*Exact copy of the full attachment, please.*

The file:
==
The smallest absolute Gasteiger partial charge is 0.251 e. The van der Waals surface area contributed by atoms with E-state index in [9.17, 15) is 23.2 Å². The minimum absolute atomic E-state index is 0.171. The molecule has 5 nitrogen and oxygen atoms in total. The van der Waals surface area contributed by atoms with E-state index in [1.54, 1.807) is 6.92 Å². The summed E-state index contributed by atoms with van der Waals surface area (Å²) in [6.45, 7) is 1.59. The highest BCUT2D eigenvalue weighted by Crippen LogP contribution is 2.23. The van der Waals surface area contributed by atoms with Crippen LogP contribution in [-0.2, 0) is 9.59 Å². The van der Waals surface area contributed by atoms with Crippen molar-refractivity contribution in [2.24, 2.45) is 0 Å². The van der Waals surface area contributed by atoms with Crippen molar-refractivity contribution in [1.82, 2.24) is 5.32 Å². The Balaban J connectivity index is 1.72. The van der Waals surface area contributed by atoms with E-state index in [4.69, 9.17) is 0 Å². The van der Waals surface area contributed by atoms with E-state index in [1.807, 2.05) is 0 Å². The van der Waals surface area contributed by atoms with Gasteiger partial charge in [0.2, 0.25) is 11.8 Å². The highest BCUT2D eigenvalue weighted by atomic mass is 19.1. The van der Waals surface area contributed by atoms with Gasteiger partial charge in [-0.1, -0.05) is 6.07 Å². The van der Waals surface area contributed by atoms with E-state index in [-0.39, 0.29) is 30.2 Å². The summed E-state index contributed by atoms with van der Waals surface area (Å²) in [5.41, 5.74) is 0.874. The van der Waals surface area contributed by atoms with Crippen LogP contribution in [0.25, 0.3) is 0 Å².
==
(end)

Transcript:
The smallest absolute Gasteiger partial charge is 0.251 e. The van der Waals surface area contributed by atoms with E-state index in [9.17, 15) is 23.2 Å². The minimum absolute atomic E-state index is 0.171. The molecule has 5 nitrogen and oxygen atoms in total. The van der Waals surface area contributed by atoms with E-state index in [1.54, 1.807) is 6.92 Å². The summed E-state index contributed by atoms with van der Waals surface area (Å²) in [6.45, 7) is 1.59. The highest BCUT2D eigenvalue weighted by Crippen LogP contribution is 2.23. The van der Waals surface area contributed by atoms with Crippen LogP contribution in [-0.2, 0) is 9.59 Å². The van der Waals surface area contributed by atoms with Crippen molar-refractivity contribution in [2.24, 2.45) is 0 Å². The van der Waals surface area contributed by atoms with Crippen molar-refractivity contribution in [1.82, 2.24) is 5.32 Å². The Balaban J connectivity index is 1.72. The van der Waals surface area contributed by atoms with E-state index in [4.69, 9.17) is 0 Å². The van der Waals surface area contributed by atoms with E-state index in [1.807, 2.05) is 0 Å². The van der Waals surface area contributed by atoms with Gasteiger partial charge in [0.2, 0.25) is 11.8 Å². The highest BCUT2D eigenvalue weighted by atomic mass is 19.1. The van der Waals surface area contributed by atoms with Gasteiger partial charge in [-0.1, -0.05) is 6.07 Å². The van der Waals surface area contributed by atoms with E-state index in [-0.39, 0.29) is 30.2 Å². The summed E-state index contributed by atoms with van der Waals surface area (Å²) in [5.41, 5.74) is 0.874. The van der Waals surface area contributed by atoms with Crippen LogP contribution in [0.25, 0.3) is 0 Å².